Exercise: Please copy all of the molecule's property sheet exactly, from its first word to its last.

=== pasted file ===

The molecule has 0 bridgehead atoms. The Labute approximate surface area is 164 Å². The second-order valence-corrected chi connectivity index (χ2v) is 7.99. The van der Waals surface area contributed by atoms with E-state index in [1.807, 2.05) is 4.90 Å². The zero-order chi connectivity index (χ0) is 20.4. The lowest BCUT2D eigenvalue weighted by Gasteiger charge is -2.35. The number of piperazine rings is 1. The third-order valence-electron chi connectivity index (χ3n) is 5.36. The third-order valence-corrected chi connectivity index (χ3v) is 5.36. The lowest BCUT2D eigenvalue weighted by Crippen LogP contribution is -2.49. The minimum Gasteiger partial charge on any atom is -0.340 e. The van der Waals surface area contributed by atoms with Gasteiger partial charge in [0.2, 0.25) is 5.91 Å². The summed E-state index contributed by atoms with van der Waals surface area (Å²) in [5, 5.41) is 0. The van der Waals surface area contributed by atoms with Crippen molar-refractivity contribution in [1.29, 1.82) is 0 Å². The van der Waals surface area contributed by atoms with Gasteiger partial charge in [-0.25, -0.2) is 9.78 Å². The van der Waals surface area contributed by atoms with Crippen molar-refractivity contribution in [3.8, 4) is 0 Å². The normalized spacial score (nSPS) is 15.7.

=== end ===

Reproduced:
The molecule has 0 bridgehead atoms. The Labute approximate surface area is 164 Å². The second-order valence-corrected chi connectivity index (χ2v) is 7.99. The van der Waals surface area contributed by atoms with E-state index in [1.807, 2.05) is 4.90 Å². The zero-order chi connectivity index (χ0) is 20.4. The lowest BCUT2D eigenvalue weighted by Gasteiger charge is -2.35. The number of piperazine rings is 1. The third-order valence-electron chi connectivity index (χ3n) is 5.36. The third-order valence-corrected chi connectivity index (χ3v) is 5.36. The lowest BCUT2D eigenvalue weighted by Crippen LogP contribution is -2.49. The minimum Gasteiger partial charge on any atom is -0.340 e. The van der Waals surface area contributed by atoms with Gasteiger partial charge in [0.2, 0.25) is 5.91 Å². The summed E-state index contributed by atoms with van der Waals surface area (Å²) in [5, 5.41) is 0. The van der Waals surface area contributed by atoms with Crippen molar-refractivity contribution in [1.29, 1.82) is 0 Å². The van der Waals surface area contributed by atoms with Gasteiger partial charge in [-0.25, -0.2) is 9.78 Å². The van der Waals surface area contributed by atoms with Crippen molar-refractivity contribution in [3.8, 4) is 0 Å². The normalized spacial score (nSPS) is 15.7.